A judge at United Kingdom's Westminster Magistrates Court on Thursday rejected the arguments made by Abraaj founder Arif Naqvi’s counsel and ordered the case to the Secretary of State for her decision.
He can choose to appeal the decision under section 92 of the Extradition Act 2003 once the Home Secretary makes one.
Naqvi, whose extradition hearing started last year, is among several people charged by US prosecutors with being part of an international scheme to defraud investors including the Bill & Melinda Gates Foundation. Naqvi previously denied the charges through a public relations firm.
In her written judgement, Senior District Judge Emma Arbuthnot ruled there were no bars to extradition under several articles of Britain's 2003 Extradition Act.
But for human rights considerations, the judge said she would refer the case to the British government for a decision on whether Naqvi should be extradited.
Naqvi’s lawyers had argued that US authorities intended to rely extensively on the evidence of his co-accused Sev Vettivettipillai, a former managing director of Abraaj, who was based in the UK.
Dubai-based Abraaj was the largest buyout fund in the Middle East and North Africa until it collapsed in 2018 after investors raised concerns about the management of its $1 billion healthcare fund.
Naqvi’s lawyers had said at the time that the extradition request should be refused as a substantial part of his activity central to the US allegations was based in London, including Abraaj’s investor coverage team, in addition to his family ties to the city.
“If the group had a beating heart it was in Dubai, but its mind and control was wherever Arif was, which was often in London, which is where the main investor coverage operation was,” the defence’s skeleton argument had quoted Adnan Siddiqui, Abraaj’s former general counsel, as saying.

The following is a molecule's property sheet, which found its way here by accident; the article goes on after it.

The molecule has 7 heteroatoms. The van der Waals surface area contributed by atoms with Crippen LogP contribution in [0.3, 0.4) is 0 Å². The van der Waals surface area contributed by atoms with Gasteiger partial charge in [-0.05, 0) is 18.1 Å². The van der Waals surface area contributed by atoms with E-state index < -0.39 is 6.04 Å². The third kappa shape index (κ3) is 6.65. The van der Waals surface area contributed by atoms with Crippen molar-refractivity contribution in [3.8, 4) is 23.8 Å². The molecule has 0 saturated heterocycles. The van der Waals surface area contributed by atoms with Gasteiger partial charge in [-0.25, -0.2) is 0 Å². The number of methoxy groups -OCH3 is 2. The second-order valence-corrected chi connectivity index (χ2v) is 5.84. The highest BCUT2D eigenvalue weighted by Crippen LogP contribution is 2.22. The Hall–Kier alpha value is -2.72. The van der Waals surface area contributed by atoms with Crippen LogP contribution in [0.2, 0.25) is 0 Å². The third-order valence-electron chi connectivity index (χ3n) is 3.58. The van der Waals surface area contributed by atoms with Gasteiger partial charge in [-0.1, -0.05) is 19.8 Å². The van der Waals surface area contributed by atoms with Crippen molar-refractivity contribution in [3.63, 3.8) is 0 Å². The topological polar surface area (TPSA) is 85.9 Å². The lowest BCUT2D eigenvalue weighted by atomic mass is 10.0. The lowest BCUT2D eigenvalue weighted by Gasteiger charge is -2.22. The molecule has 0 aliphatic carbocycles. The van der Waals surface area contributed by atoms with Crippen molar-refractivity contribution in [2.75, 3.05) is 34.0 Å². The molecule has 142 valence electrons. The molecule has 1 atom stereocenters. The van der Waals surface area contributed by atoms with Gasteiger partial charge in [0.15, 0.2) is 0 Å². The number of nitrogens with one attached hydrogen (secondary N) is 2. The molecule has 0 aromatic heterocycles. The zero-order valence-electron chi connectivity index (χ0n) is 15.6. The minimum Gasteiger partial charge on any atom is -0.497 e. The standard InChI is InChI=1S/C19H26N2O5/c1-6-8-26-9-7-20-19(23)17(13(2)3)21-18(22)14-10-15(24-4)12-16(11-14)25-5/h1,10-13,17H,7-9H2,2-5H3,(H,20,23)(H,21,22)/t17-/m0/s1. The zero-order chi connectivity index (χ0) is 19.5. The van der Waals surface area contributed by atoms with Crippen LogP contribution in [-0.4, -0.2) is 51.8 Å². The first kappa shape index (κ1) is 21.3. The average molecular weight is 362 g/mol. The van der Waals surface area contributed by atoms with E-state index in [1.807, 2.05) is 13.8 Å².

If extradited, the document said, there were grounds for believing Naqvi might be detained before a US trial.
In New York, he might be held in either the Metropolitan Correctional Center (MCC) or the Metropolitan Detention Centre (MDC), the defence said, adding conditions would be incompatible with Article 3 of the European Convention on Human Rights.
If convicted in the US, Naqvi was most likely to be sentenced to over 30 years’ imprisonment and could begin serving that sentence in a high security institution, the document said further.
Naqvi's lawyers had also argued he was a suicide risk, suffering from severe depression and showing signs of psychotic episodes.
Naqvi's defence team did not immediately respond to a question on whether it planned to appeal the ruling.
The US Securities and Exchange Commission (SEC) alleges Naqvi and his firm raised money for the Abraaj Growth Markets Health Fund, collecting more than $100mn over three years from US-based charitable organisations and other US investors.
According to the SEC's complaint, Naqvi misappropriated money from the health fund and commingled it with corporate funds of Abraaj Investment Management and its parent company, and used them for purposes unrelated to the health fund.
Naqvi was arrested in the United Kingdom in 2019 and was released from custody on bail the same year.
Additional input from Reuters.